Many of Glance’s clients are small, service-oriented businesses, like insurance brokers. Our initial conversations with these clients usually include tons of enthusiasm, as they’re eager to ramp up their digital marketing/content marketing efforts — which we love to see — but at at the same time, a certain amount of hesitation, usually because these small businesses don’t know where to start.
For a lot of these clients, whose businesses have relied on word of mouth, referrals and phone calls, this is their first step into the digital world.
Helping these clients realize the power of digital marketing is one of the joys of this business, so with that in mind, we have some thoughts on what small business owners should be thinking about as they get ready to make the leap into digital marketing.
Always Have a Goal in Mind
Julie Ford: My advice is to start with a goal. There’s no point of investing in marketing just for the sake of it. Rather, invest in marketing in order to achieve a goal or set of goals.
Before you go down the path of sourcing a marketing agency, ask yourself, “What do I want to accomplish?”
Here are the common responses we receive when we ask potential clients what their marketing goals are:
- Generate more sales leads
- Increase traffic to my website
- Grow my social media following and engagement
- Become a thought-leader in my industry
- Increase brand awareness
When you’re clear on what your goals are, you’re better equipped to evaluate the marketing strategies presented to you. Plus, you’ll be able to measure how the marketing strategies you invest in actually move you closer to the goal or goals you set out to reach.
Know Your Audience
Josh Kern: I think that, no matter what your budget is or what you have in mind in terms of marketing effort, you have to start by knowing your audience. Who’s buying from you? What matters to them? What are their pain points and what solutions do you offer that solve their challenges? What does their decision-making journey look like, and what’s going to help them make decisions along the way?
The answers to these questions inform what tactics will work best for you, what platforms and channels to use, the specific subject matter you communicate and so on.
The good thing is that for small businesses that have been in operation for some time, this information isn’t hard to come by. Just look at who your customers are now, and consider why they bought from you, and what the sales cycle looked like, to start. If you’re just starting out, a little more market research is required, and you’ll probably encounter some trial and error along the way, but it will be worth it in the long run.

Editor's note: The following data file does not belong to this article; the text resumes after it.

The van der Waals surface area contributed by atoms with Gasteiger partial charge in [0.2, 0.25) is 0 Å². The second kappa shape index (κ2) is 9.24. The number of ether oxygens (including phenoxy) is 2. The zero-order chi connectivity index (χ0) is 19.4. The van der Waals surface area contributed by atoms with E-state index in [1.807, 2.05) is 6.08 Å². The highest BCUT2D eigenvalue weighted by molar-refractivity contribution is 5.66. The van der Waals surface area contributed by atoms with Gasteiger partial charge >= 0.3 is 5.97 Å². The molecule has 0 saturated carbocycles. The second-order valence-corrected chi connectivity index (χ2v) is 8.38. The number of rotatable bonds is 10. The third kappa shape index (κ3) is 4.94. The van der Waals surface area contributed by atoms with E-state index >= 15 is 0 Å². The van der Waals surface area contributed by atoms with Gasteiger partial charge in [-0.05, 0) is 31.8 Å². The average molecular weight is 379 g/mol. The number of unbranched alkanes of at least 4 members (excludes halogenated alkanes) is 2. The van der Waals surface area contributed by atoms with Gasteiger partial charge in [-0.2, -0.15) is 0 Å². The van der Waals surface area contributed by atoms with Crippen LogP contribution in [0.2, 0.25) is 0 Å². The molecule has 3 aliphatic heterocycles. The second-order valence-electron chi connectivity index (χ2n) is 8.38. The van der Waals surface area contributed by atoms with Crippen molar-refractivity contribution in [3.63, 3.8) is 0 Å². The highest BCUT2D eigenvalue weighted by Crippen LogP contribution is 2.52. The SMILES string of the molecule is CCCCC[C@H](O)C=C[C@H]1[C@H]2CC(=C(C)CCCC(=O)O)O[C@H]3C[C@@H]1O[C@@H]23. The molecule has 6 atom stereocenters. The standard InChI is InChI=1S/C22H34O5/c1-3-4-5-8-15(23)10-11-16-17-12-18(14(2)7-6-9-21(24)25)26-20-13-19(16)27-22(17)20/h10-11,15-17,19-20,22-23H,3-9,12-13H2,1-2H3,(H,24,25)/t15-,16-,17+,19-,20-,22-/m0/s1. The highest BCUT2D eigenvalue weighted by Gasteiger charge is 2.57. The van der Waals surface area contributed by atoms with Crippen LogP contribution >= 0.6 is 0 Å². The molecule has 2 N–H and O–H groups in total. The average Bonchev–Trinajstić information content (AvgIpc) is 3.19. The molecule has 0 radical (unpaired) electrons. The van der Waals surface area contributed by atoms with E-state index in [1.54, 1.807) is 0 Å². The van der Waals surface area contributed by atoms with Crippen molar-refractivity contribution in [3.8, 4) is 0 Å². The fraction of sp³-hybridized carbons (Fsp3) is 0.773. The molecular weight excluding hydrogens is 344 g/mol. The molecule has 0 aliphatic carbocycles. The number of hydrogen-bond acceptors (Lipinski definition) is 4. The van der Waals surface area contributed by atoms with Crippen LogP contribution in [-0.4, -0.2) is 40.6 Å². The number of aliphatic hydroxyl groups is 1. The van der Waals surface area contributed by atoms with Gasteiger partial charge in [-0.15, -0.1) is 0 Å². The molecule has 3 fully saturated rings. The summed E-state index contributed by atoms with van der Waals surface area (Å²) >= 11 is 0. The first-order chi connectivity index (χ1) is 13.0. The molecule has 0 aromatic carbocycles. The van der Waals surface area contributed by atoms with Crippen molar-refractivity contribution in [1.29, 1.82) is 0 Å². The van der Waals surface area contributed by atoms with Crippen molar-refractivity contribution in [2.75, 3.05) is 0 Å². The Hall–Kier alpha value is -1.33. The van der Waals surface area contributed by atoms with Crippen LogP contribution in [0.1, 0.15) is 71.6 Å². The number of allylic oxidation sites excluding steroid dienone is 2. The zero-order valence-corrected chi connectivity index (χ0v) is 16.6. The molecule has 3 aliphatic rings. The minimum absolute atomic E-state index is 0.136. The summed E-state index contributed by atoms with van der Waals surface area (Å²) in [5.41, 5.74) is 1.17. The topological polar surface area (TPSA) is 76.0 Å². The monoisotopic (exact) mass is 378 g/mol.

Consider Your Differentiators
Mark Evans, Principal, ME Consulting: As Josh says, you need to know your target audiences; the people who matter to you. Another important marketing consideration is positioning your product or service as unique or different. How can you stand out from competitors? Why would someone use your product as opposed to a rival?
The difference doesn’t have to be significant as long as you’re different in some way. It could that you’re available on weekends or you’ve been in business for more than 20 years or that you specialize in servicing particular types of customers or businesses. Select something that establishes a competitive edge and, as important, that you actually deliver to your customers.
The worst thing you can do is blend into the crowd because your business looks and sounds like everyone else.
Mark Evans is the principal with ME Consulting, which helps fast-growing technology companies attract more leads and sales through better customer engagement and brand awareness.
Focus on Your Own Brand
Mike Valenti: If you’re a thought leader and an expert in your space, your voice needs to be heard more frequently.
In digital marketing, there so many platforms to manage that it can be overwhelming. Understanding where your audience and key stakeholders live is where you want to focus your attention. For instance, as an insurance broker, a lot of the conversation is triggered on LinkedIn, so in order to build momentum to stand out in your space, I would recommend spending 20% of your time creating content and 80% distributing it. And while it can be naturally difficult to pen thought leadership pieces under your own name and finally feeling comfortable enough to hit publish, overthinking and rewriting it will only do you and your content a disservice.
Just test your work out on the digital market and see how well it is received and if it is igniting a conversation — because that’s ultimately the whole point!
Any recommendations for digital marketing novices out there? Hit us up on Twitter and let us know your thoughts.
And if you want to have your voice heard in a future Glance Roundtable, let us know!